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Quote of the Day
“my sincere apologies for the predicament that I’ve left you in. It was neither my intention were aim for this to happen but the pressures, both business and personal, have become too much to bear and after receiving medical advice, have affected my health to the extent that a breakdown is imminent…apologies, Nick”
-Fax received by Barings Bank from fugitive trader Nick Leeson apologizing for his trading losses that ultimately would bring down the bank.
February 24th – This Day in Stock Market History
February 24th, 1995 – Baring’s bank receives a fax from fugitive trader Nick Leeson apologizing for his trading losses that would ultimately bring down the 223 year old bank, and offering his resignation.
Leeson was a derivatives trader for the bank. When the Kobe Earthquake struck Japan on January 17th, 1995, the stock market violently sold off, resulting in deep losses for Leeson’s positions. Leeson hid the losses from the bank in a secret account, and it was not discovered until it was too late.
Over the next week, the bank would fail. It would be sold to ING for £ 1 on March 6th, 1995.
Nick Leeson was later captured in Frankfurt Germany and would serve 4 years in prison.
Nick Leeson has since written several books;
and, Back From the Brink: Coping With Stress
and his story has been made into a film:
Source: Eyewitness to Wall Street: 400 Years of Dreamers, Schemers, Busts and Booms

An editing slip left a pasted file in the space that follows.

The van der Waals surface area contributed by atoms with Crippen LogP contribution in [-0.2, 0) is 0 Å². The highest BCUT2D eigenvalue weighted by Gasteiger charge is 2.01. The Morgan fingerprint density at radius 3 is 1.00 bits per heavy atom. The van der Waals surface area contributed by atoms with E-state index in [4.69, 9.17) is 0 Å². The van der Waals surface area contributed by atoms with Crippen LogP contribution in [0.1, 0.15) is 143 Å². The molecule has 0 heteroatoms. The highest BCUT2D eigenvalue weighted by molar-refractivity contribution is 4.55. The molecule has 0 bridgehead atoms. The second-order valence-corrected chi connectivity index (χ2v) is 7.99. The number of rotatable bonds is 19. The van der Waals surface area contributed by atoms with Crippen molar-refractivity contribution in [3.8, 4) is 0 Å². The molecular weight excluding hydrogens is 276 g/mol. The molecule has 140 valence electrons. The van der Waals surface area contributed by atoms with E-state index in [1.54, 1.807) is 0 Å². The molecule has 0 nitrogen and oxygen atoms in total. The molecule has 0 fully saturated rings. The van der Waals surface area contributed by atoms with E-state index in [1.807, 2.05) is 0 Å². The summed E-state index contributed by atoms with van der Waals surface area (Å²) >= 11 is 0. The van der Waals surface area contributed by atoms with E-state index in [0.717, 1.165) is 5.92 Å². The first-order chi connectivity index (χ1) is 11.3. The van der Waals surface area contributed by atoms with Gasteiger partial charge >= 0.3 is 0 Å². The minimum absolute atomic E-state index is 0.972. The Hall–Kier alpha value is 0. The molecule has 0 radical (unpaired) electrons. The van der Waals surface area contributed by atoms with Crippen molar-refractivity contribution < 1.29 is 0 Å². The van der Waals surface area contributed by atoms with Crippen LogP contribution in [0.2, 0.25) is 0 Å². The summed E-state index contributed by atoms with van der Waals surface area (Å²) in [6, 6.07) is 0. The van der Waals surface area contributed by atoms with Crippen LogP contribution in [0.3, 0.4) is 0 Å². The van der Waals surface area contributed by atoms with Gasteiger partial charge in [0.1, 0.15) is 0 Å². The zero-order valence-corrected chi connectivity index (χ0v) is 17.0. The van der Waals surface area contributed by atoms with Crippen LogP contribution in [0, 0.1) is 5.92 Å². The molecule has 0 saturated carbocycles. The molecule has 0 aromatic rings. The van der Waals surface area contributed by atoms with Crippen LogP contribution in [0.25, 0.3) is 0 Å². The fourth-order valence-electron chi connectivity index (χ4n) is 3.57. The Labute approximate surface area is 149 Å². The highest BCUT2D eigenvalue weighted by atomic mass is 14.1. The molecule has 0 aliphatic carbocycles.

Best February 24th in Dow Jones Industrial Average History
1933 – Up 3.66%, 1.90 points.
Worst February 24th in Dow Jones Industrial Average History
1898 – Down 3.23%, 1.09 points.
Read of the Day
The Guardian has a good summary of the events that got Leeson in trouble at Barrings bank, and his subsequent legal trouble.
Nick Leeson primarily got in trouble using derivatives, highly leveraged bets, that turned against him. Warren Buffett warms of these securities in his 2002 shareholder letter:
Charlie and I believe Berkshire should be a fortress of financial strength – for the sake of our owners, creditors, policyholders and employees. We try to be alert to any sort of megacatastrophe risk, and that posture may make us unduly apprehensive about the burgeoning quantities of long-term derivatives contracts and the massive amount of uncollateralized receivables that are growing alongside. In our view, however, derivatives are financial weapons of mass destruction, carrying dangers that, while now latent, are potentially lethal.
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